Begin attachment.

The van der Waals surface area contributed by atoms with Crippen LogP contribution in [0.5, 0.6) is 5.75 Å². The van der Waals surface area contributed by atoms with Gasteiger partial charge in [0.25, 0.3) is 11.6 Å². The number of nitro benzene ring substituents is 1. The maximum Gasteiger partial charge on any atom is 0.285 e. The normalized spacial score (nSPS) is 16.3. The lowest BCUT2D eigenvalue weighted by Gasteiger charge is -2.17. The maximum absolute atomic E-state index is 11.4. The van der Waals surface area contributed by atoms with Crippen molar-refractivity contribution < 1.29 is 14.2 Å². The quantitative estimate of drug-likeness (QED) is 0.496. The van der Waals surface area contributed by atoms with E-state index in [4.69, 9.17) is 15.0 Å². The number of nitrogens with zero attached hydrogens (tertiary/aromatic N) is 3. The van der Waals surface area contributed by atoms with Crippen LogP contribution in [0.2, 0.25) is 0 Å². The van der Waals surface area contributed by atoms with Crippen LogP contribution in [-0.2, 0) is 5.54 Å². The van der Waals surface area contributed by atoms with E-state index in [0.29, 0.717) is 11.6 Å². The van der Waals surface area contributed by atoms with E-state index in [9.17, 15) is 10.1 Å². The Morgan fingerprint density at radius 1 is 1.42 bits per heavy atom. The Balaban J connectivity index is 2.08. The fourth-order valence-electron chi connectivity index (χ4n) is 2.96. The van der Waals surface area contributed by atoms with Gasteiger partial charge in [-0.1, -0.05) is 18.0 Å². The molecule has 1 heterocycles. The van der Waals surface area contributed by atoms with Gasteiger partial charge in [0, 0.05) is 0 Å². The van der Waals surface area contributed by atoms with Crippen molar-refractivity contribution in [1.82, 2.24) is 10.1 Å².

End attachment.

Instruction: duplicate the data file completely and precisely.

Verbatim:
The van der Waals surface area contributed by atoms with Crippen LogP contribution in [0.5, 0.6) is 5.75 Å². The van der Waals surface area contributed by atoms with Gasteiger partial charge in [0.25, 0.3) is 11.6 Å². The number of nitro benzene ring substituents is 1. The maximum Gasteiger partial charge on any atom is 0.285 e. The normalized spacial score (nSPS) is 16.3. The lowest BCUT2D eigenvalue weighted by Gasteiger charge is -2.17. The maximum absolute atomic E-state index is 11.4. The van der Waals surface area contributed by atoms with Crippen molar-refractivity contribution < 1.29 is 14.2 Å². The quantitative estimate of drug-likeness (QED) is 0.496. The van der Waals surface area contributed by atoms with E-state index in [4.69, 9.17) is 15.0 Å². The number of nitrogens with zero attached hydrogens (tertiary/aromatic N) is 3. The van der Waals surface area contributed by atoms with Crippen LogP contribution in [0.2, 0.25) is 0 Å². The van der Waals surface area contributed by atoms with Crippen LogP contribution in [-0.2, 0) is 5.54 Å². The van der Waals surface area contributed by atoms with E-state index in [0.29, 0.717) is 11.6 Å². The van der Waals surface area contributed by atoms with E-state index in [9.17, 15) is 10.1 Å². The Morgan fingerprint density at radius 1 is 1.42 bits per heavy atom. The Balaban J connectivity index is 2.08. The fourth-order valence-electron chi connectivity index (χ4n) is 2.96. The van der Waals surface area contributed by atoms with Gasteiger partial charge in [-0.1, -0.05) is 18.0 Å². The molecule has 1 heterocycles. The van der Waals surface area contributed by atoms with Gasteiger partial charge in [0, 0.05) is 0 Å². The van der Waals surface area contributed by atoms with Crippen molar-refractivity contribution in [1.82, 2.24) is 10.1 Å².